Patient may be unable to walk or adduct the leg.
Signs of vascular or sciatic nerve injury may be present.
Anterior hip dislocation
The leg is externally rotated, abducted, and extended at the hip.
The femoral head may be palpated anterior to the pelvis.
Signs of injury to the femoral nerve or artery may be present.
The leg is shortened, abducted or adducted, and internally or externally rotated, depending on the type and extent of penetration into the pelvis.
The typical posture of the leg with anterior or posterior hip dislocation may not be seen if an associated femoral shaft fracture is present.
The leg distal to the fracture assumes a neutral position, masking the usual rotation seen with a dislocation.
The incidence of missed hip dislocation is increased in the presence of a femoral shaft fracture.
The most common cause of a hip dislocation is a MVA, in which a front seat occupant strikes a flexed knee against the dashboard during a head-on impact. Transmitted forces displace the hip posteriorly out of the acetabulum. Patients with hip prostheses may undergo hip dislocation with relatively little trauma, as the ligaments supporting the joint are no longer functioning normally.
The appearance of a hip dislocation may be subtle on a single anteroposterior (AP) pelvis view because the femoral head may lie in an apparently normal position even though it is dislocated. It is necessary to obtain a lateral view to confirm the dislocation. Both CTs and MRIs are quite accurate in delineating the exact injury. MRI is also useful for detecting AVN of the hip as well as nondisplaced stress fractures of the femoral neck.
There is a 6 hour window for doing the reduction. If a neurovascular deficit is present the reduction should be done sooner. Closed reductions should initially be attempted. It is first necessary to give the patient conscious sedation which consists of an IV pain medication and muscle relaxant. Several techniques can be tried. For posterior hip dislocations there is the Allis maneuver and the Stimson maneuver. There are other techniques which can be tried for both posterior and anterior dislocations. These include the reverse Bigelow maneuver, the leg-crossing maneuver, longitudinal traction, and the Whistler maneuver.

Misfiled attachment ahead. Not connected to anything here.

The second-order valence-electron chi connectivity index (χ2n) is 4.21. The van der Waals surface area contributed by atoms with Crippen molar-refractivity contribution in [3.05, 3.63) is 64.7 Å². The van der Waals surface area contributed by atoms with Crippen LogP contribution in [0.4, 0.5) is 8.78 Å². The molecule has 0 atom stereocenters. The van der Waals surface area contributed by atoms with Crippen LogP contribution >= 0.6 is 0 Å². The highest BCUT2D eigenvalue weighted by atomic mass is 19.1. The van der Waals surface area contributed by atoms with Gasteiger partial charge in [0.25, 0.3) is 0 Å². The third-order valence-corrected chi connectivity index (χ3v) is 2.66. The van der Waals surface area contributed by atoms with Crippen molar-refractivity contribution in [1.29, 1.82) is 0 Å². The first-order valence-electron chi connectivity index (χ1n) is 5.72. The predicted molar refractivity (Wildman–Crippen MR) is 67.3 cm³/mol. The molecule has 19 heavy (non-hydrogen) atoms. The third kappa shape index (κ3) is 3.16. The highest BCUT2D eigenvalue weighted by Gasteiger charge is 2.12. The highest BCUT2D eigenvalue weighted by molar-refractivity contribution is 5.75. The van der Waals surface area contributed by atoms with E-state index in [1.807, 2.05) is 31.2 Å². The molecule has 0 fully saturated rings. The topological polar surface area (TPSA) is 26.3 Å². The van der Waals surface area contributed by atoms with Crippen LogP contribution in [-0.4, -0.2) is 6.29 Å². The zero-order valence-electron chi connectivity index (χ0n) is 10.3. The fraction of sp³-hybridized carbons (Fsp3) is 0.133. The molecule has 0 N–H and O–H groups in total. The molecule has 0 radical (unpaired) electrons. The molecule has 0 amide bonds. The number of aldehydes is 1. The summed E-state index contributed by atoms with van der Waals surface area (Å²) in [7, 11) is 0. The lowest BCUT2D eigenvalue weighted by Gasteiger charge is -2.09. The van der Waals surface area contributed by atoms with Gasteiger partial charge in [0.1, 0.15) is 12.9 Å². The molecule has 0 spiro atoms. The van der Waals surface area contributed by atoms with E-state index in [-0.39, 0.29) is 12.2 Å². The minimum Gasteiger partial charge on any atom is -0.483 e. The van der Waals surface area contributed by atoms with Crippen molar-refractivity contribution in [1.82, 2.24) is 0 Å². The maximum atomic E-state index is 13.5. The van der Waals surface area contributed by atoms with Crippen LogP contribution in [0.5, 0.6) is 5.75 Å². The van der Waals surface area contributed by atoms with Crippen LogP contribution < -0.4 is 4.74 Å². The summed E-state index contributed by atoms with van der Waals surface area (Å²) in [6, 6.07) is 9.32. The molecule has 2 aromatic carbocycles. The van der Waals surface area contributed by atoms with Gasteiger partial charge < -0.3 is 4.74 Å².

If relocation is successful, the legs should be immobilized in slight abduction by using a pad between the legs to prevent adduction until skeletal traction can be instituted. The duration of traction and non-weight bearing is controversial since early weight bearing may increase the severity of aseptic necrosis of the joint. Early weight bearing, on the other hand, decreases the incidence of other complications like deep venous thrombosis and skin ulcers. The usual duration of traction is about 2 weeks with non-weight bearing from 2 weeks to 3 months.
If closed reduction fails, then the patient must be taken to surgery for open reduction. This occurs about 10% of the time.
These include AVN of the hip which occurs about 8- 13% of the time. The incidence of AVN is increased with delayed reduction, repeated attempts at reduction, and open reduction. Other complications include osteoarthritis, heterotopic calcification, recurrent dislocations, complications of immobilization (DVT, pulmonary embolus, decubiti, pneumonia), sciatic nerve injury (from posterior dislocations in 10- 14% of cases), and femoral nerve injury associated with femoral nerve injury.
The prognosis of the patient with a hip dislocation varies with the type of dislocation, with the associated fractures of the femoral head or acetabulum, and the presence of other injuries. Overall, good results are obtained in 70-90% of patients. When things don't go well, inevitably it is due to AVN, osteoarthritis or nerve injury. Recurrent dislocation is a common complication because supporting ligaments have been disrupted.
Failure to diagnose and reduce hip dislocations in the first 6 hours is associated with a very poor prognosis, and can be the basis for medical liability. Clinical pitfalls in the management of hip dislocation include the following: failure to diagnose hip dislocation in the presence of associated fracture is a known risk; reliance on a single AP view to rule in or out the diagnosis is a mistake; failure to test femoral and sciatic nerve function and distal perfusion before and after attempts at closed reduction.